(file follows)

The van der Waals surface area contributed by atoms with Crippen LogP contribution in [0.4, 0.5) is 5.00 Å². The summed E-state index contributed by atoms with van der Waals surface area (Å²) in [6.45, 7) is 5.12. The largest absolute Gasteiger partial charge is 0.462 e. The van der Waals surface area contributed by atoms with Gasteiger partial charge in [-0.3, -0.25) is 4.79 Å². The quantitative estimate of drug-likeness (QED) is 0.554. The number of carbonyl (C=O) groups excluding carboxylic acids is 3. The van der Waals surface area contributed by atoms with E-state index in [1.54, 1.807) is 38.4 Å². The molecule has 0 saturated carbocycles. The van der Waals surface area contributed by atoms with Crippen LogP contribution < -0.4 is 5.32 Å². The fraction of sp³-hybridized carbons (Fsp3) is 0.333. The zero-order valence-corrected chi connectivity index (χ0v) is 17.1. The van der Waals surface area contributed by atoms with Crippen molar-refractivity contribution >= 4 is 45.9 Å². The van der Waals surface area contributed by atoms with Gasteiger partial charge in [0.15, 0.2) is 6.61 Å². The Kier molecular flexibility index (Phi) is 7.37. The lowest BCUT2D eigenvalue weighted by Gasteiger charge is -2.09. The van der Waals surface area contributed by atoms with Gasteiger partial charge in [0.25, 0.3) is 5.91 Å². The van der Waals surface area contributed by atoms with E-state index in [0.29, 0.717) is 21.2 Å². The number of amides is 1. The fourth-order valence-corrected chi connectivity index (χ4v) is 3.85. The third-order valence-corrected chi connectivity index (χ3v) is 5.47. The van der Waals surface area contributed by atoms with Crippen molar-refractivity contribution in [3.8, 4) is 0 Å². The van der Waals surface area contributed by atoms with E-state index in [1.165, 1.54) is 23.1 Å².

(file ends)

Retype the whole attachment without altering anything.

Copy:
The van der Waals surface area contributed by atoms with Crippen LogP contribution in [0.4, 0.5) is 5.00 Å². The summed E-state index contributed by atoms with van der Waals surface area (Å²) in [6.45, 7) is 5.12. The largest absolute Gasteiger partial charge is 0.462 e. The van der Waals surface area contributed by atoms with Gasteiger partial charge in [-0.3, -0.25) is 4.79 Å². The quantitative estimate of drug-likeness (QED) is 0.554. The number of carbonyl (C=O) groups excluding carboxylic acids is 3. The van der Waals surface area contributed by atoms with E-state index in [1.54, 1.807) is 38.4 Å². The molecule has 0 saturated carbocycles. The van der Waals surface area contributed by atoms with Crippen LogP contribution < -0.4 is 5.32 Å². The fraction of sp³-hybridized carbons (Fsp3) is 0.333. The zero-order valence-corrected chi connectivity index (χ0v) is 17.1. The van der Waals surface area contributed by atoms with Crippen molar-refractivity contribution >= 4 is 45.9 Å². The van der Waals surface area contributed by atoms with Gasteiger partial charge in [0.15, 0.2) is 6.61 Å². The Kier molecular flexibility index (Phi) is 7.37. The lowest BCUT2D eigenvalue weighted by Gasteiger charge is -2.09. The van der Waals surface area contributed by atoms with Gasteiger partial charge in [0.25, 0.3) is 5.91 Å². The van der Waals surface area contributed by atoms with E-state index in [0.29, 0.717) is 21.2 Å². The number of amides is 1. The fourth-order valence-corrected chi connectivity index (χ4v) is 3.85. The third-order valence-corrected chi connectivity index (χ3v) is 5.47. The van der Waals surface area contributed by atoms with Crippen molar-refractivity contribution in [3.8, 4) is 0 Å². The van der Waals surface area contributed by atoms with E-state index in [1.165, 1.54) is 23.1 Å².